TIME Tesla

Tesla’s War With the States Shifts Into Overdrive

Christie Appointees Ban N.J. Direct Sales for Musk's Tesla Cars
A Model S is displayed at the Tesla store in the Short Hills Mall in Short Hills, N.J., on March 12, 2014 Emile Wamsteker—Bloomberg/Getty Images

The electric car maker run by PayPal billionaire Elon Musk is fighting powerful auto interests in states across the U.S. for the right to sell its cars directly to consumers, upending the traditional dealership model

Tesla’s campaign to sell its electric cars directly to consumers shifted into high gear this week as state lawmakers debated Tesla-related bills while powerful auto lobbyists braced for a fight. In New York, a measure designed to ban Tesla from opening new stores passed a key hurdle, while in Arizona, lawmakers pushed a bill to make it easier for Tesla to sell its cars without establishing a dealer network.

The escalating conflict underscores Tesla’s role as a disruptive force in the U.S. auto industry, not only because the company’s cars don’t use gasoline engines, but also because Tesla is trying to upend the dealership-franchise model that has underpinned the automobile industry for decades. That model — and laws protecting it — emerged in the 1930s as a way for automakers to build a national sales and service force and help foster local economic growth.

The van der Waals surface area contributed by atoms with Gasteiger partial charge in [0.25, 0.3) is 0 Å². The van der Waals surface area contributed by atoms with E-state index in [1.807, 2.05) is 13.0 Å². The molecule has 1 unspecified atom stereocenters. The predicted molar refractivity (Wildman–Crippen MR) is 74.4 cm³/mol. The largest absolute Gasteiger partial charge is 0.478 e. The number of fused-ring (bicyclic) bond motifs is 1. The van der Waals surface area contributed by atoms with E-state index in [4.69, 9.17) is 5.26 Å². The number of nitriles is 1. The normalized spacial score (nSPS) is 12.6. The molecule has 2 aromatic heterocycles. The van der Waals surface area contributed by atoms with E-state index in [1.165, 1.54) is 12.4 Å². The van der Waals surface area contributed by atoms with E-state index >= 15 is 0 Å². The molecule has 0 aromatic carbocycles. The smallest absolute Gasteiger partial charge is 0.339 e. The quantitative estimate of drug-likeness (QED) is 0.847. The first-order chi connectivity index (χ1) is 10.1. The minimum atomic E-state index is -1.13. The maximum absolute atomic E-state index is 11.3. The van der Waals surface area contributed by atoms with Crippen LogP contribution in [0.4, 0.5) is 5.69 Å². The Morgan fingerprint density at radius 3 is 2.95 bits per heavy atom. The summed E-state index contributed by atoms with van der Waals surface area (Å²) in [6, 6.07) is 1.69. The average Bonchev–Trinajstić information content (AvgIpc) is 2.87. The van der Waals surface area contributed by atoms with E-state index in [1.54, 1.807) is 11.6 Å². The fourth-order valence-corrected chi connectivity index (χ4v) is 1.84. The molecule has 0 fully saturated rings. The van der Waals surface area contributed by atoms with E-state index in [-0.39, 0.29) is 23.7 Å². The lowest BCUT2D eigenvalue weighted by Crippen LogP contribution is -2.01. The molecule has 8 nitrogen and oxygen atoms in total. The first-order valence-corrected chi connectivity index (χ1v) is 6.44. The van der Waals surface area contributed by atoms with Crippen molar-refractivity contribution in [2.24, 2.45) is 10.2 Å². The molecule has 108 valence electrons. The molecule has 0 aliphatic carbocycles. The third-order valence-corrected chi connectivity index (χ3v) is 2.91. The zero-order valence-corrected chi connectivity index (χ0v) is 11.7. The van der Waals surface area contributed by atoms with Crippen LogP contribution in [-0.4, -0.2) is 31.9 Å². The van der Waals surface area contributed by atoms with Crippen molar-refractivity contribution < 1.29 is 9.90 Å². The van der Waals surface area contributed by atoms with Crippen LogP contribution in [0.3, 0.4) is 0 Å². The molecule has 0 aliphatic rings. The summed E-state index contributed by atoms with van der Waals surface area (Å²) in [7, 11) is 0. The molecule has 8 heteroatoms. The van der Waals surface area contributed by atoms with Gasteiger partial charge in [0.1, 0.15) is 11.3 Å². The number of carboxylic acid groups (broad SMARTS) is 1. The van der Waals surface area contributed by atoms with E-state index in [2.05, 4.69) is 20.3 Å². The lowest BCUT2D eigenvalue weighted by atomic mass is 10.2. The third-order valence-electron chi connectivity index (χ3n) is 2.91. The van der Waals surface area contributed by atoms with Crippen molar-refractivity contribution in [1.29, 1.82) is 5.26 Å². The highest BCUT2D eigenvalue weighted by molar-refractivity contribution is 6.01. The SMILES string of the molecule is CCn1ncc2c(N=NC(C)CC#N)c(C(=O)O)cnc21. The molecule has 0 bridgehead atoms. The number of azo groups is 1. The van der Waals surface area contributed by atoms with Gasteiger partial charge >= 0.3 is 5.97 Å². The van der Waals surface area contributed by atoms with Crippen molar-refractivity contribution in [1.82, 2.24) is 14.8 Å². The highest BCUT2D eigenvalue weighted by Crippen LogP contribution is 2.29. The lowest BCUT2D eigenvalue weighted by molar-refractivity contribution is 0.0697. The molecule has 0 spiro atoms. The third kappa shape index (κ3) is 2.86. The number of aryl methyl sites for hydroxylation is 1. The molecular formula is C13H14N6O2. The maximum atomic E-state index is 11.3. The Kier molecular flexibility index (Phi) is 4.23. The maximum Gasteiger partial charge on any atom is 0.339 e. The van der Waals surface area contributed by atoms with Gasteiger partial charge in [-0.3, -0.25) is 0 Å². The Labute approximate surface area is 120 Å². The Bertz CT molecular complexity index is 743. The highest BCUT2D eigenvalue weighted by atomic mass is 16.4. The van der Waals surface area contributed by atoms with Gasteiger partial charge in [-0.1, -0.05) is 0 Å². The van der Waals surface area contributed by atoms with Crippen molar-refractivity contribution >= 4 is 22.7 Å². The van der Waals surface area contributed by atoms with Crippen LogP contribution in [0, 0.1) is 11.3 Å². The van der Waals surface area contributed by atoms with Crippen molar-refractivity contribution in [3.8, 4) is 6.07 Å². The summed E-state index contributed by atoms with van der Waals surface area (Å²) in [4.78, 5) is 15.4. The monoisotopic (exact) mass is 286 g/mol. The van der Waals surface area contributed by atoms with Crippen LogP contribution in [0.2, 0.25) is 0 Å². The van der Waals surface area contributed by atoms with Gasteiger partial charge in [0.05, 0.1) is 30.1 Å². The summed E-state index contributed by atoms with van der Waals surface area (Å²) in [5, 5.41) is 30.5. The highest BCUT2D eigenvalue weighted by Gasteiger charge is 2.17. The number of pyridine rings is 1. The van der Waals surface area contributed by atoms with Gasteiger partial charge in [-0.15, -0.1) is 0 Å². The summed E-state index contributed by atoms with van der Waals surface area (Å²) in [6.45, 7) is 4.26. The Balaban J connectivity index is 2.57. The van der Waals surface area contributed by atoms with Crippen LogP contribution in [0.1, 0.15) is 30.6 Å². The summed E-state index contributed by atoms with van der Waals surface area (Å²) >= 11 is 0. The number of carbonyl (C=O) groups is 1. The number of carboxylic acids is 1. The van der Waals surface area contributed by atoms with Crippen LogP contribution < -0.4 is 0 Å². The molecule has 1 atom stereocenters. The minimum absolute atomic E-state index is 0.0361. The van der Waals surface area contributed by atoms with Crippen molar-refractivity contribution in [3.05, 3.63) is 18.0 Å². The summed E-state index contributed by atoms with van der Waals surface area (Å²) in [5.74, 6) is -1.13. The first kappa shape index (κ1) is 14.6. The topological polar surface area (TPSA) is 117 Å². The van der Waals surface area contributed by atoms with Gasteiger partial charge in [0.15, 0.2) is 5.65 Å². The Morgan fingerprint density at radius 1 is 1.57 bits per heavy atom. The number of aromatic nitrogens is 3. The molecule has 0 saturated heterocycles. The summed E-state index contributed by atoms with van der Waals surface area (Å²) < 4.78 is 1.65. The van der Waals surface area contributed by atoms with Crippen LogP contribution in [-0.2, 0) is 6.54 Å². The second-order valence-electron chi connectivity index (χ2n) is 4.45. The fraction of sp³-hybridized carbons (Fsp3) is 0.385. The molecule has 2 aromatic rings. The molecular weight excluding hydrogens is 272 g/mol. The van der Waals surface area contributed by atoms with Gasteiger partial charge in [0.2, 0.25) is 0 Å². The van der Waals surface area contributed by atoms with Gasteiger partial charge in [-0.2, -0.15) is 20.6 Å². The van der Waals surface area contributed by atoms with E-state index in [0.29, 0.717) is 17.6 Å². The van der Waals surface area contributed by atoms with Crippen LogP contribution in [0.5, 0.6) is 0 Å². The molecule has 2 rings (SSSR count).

Tesla sells cars directly to customers through its own retail locations — much like Apple does with its high-tech products — whereas other car companies rely on independently owned dealerships for sales and service. Auto-industry lobbyists say this model protects the public by ensuring consumer choice. They also warn that if Tesla is allowed to skirt the franchise model, consumers could be left in the lurch without a local service location if the electric-car maker goes bankrupt.

Tesla is currently barred or restricted from selling its cars directly to consumers in several states, including Texas, Arizona and, as of last week, New Jersey. In those states, the company operates “galleries” where consumers can inspect Tesla cars, but employees are prevented from discussing pricing or offering test-drives. After inspecting a Tesla, consumers in those states can purchase a vehicle online.

(MORE: Tesla CEO Rips New Jersey Over ‘Backroom Deal’ Auto-Sales Ban)

New York state assemblyman David Buchwald will hold a press conference on Friday joined by Tesla officials and environmental advocates to oppose the New York bill, which Tesla says would end the direct sale of its cars in New York. The bill, which passed a key New York state Assembly committee on Wednesday, and is backed by several dealership associations, would stifle innovation and limit consumer choice, according to Buchwald.